A Plan of Attack

A shopping list is critical to a smooth trip to a home-improvement super-store because it works like a road map and eliminates the need to push a cart loaded with 90-pound sacks of cement and 10-foot lengths of 2-by-4 lumber halfway across a crowded store to pick up a pound of nails and then back to the other side to get a fluorescent bulb for the garage.

"We try to cross-merchandise as much as we can" so that items that logically could go together are displayed together, Baker said. "But it is all dependent on the amount of shelf space" in any section.

It also depends on how long and loud customers holler, admitted Ingram--yes, complaints and suggestions help.

"I'd say that about 80% of the changes we make are changes our customers asked for," he said.

At HomeBase, that means that duct tape--that thick silver-colored sticky tape originally meant for sheet metal ducts and now used by everyone for everything--is carried not only alongside the ducts but also in the paint department. "We've given up trying to tell people that it is a plumbing supply," Baker said.

Apparently, however, the Home Depot people aren't quitters. They still stock duct tape only with the ducts, even through all other kinds of tape are in the paint section, along with tarps, caulking and similar materials.

Speaking of ducts, the stores are departmentalized, but some of the departments make more sense to professional contractors than to ordinary homeowners, no matter how handy they may be.

That's why in most of the stores the sheet-metal parts for furnaces and hot-water heaters, vent kits for laundry rooms, air-conditioning filters and ducts are in the plumbing section.

Plumbing includes not only stuff that moves water, but items used to move air around the house as well, Ingram said.

Skirmishes

If you are shopping for copper or galvanized pipe for a home project, by all means, go to the plumbing department at any of the super-stores.

But if you are shopping for pipes and fittings for landscape irrigation, you might have to visit two sections.

Mostly, the stuff is in plumbing. But at HomeBase stores it is in the garden section with hoses and trowels and sprinklers and things.

Both locations make sense, but to a harried shopper on a crowded Saturday, inconsistency from store to store can be maddening.

The Home Depot in Orange, for instance, stocks metal constructing bracing and post bases in the lumber department. At Home Depot in Santa Ana, the same materials are in the fasteners section. And HomeBase in Irvine stocks them in a section near hardware called "contractor supplies."

Shelf brackets are another example. In all home-improvement stores, standard, utilitarian steel shelf brackets are displayed in the hardware section because that's what they are. At Home Depot, that's also where you will find drawer pulls and ornamental shelf brackets. But at HomeBase, ornamental shelf brackets are in housewares. If you are looking for both types of brackets, you have to visit two departments.

"Part of it has to do with the way things are merchandised," Baker explained. "Some things come in loose, for display in bins, and some are in plastic, shrink-wrapped packs that have to be displayed differently" and end up in different aisles.

If that makes it sound like the stores are at the mercy of their suppliers--well, that's not all wrong.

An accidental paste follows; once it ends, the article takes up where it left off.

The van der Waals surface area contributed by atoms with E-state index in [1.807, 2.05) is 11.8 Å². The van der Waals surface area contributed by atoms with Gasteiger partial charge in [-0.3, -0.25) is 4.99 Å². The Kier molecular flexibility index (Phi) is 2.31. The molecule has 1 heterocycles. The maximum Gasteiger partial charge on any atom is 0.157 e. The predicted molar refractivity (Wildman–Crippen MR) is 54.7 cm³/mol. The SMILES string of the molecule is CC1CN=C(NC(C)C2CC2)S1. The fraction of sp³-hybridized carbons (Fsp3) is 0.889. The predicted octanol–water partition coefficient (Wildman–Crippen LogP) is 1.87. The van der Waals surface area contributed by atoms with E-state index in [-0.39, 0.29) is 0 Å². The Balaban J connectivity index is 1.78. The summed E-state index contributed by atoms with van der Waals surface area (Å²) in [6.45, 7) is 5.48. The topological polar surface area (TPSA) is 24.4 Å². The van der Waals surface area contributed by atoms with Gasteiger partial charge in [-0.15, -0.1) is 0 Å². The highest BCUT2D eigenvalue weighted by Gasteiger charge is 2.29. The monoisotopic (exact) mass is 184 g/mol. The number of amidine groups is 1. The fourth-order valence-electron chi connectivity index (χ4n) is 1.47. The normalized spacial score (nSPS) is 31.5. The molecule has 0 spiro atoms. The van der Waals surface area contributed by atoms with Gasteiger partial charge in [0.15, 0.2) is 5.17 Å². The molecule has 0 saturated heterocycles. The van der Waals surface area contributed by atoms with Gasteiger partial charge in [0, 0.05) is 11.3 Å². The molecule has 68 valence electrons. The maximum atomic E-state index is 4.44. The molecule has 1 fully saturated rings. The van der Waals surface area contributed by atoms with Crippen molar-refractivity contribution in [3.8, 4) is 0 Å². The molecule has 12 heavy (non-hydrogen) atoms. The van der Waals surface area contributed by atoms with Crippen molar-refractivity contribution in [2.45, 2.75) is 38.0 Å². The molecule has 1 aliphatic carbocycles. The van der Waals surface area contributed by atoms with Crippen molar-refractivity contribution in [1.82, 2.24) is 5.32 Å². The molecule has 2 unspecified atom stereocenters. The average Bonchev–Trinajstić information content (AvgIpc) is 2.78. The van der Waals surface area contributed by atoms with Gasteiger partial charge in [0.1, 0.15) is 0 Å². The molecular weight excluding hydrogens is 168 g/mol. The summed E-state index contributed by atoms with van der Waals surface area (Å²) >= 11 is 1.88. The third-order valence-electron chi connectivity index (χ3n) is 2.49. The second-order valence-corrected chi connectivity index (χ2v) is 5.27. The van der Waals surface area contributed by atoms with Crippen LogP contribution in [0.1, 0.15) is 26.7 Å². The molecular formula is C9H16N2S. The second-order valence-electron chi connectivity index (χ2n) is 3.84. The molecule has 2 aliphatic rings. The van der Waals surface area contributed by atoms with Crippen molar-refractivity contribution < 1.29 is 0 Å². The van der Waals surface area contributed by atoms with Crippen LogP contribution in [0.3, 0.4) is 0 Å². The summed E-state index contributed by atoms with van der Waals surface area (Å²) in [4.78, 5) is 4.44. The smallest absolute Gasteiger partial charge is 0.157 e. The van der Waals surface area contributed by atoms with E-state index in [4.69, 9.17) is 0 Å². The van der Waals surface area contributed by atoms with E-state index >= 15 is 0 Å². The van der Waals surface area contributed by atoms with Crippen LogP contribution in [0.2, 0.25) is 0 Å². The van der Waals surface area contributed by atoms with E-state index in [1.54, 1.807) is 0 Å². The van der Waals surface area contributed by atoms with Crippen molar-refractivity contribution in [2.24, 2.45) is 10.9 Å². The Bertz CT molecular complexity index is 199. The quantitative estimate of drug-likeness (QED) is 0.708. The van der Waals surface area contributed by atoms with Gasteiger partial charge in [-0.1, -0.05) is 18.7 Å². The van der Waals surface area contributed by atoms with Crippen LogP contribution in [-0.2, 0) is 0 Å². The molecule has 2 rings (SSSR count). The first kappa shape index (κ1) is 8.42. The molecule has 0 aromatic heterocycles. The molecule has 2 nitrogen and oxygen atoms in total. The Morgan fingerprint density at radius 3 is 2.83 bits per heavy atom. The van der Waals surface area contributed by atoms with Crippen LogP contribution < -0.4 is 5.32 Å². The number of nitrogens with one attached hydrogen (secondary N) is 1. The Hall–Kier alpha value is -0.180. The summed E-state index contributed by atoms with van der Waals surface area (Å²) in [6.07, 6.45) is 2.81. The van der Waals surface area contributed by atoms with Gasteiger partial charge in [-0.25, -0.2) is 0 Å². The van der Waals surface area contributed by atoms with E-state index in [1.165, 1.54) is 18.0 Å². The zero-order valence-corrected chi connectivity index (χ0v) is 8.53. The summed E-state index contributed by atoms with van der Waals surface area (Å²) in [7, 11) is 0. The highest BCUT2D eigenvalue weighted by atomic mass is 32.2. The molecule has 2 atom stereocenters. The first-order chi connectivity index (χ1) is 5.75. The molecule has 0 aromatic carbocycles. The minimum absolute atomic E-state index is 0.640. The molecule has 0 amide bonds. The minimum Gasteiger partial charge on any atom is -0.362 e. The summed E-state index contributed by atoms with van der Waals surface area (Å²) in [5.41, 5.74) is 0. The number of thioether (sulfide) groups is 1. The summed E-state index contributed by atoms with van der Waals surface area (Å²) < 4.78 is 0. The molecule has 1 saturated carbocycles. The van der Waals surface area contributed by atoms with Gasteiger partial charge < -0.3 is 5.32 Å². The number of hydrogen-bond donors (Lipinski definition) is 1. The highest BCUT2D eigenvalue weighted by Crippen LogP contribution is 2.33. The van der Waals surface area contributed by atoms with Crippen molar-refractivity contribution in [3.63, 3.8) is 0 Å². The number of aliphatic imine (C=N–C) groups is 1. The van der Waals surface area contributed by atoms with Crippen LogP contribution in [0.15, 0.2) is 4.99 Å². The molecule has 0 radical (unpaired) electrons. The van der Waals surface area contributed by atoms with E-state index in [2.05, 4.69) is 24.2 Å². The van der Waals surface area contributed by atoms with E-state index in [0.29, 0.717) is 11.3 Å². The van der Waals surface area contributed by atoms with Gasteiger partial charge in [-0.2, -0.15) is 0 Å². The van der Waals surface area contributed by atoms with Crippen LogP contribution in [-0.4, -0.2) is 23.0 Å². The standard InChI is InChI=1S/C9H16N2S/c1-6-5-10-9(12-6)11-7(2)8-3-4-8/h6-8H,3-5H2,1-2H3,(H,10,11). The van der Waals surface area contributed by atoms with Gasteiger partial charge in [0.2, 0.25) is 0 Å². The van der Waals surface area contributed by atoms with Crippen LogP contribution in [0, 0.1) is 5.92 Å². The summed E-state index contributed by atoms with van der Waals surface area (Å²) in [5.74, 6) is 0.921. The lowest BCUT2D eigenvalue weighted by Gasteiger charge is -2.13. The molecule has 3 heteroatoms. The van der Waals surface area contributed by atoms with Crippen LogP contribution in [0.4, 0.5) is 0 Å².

One of the big frustrations of shopping on a Saturday morning at a super-store for supplies for a daylong project is to stand in a checkout line for 20 minutes only to discover that the one essential gizmo doesn't have a price tag, or, worse, is mis-priced.

Most everything these days comes pre-marked with a universal price code applied by the supplier. The home store's responsibility is to enter the proper bar code into its computer system so that the checkout scanner reads it and rings up the appropriate price.

But if something goes haywire at the supplier's end and half a dozen gizmos in the middle of a run aren't marked, the super-store has little control unless an alert clerk sees the tags are missing when the material arrives, Ingram said.

So take a few seconds to inspect whatever you plan to buy, to make sure it is all there and to make sure that it has a price tag or UPC bar-code sticker on it.

It also makes sense to shop around. Full-service lumberyards sometimes offer better quality wood than the home stores do, often at competitive prices; and the local hardware shop often carries specialized stuff--parts for older plumbing fixtures, for instance--that warehouse stores won't touch because the demand is too low.

Returns Without Retreat

Finally, when the shopping is done and the job is completed, comes the worst chore--returning.

Super-stores will rarely question the reason for a return. (They will, however, question obviously used or abused merchandise.) The pain is in the often-interminable wait.

And for that, there's no prevention except timing.

Do not try to use a lunch hour to return those extra sprinkler heads or a malfunctioning ceiling fan. That's when every other do-it-yourselfer is bringing back his or her extra supplies or broken equipment.

Go on a Friday evening when neighbors are at the movies; stop in early Sunday on the way to church or golfing; get up an hour early and drop by on your way to work.

If you do go at lunch, after work or on a weekend much after 9 a.m., don't expect any kind of speed. These places offer the convenience of lots of goodies under one roof and, usually, low prices. But they don't do miracles.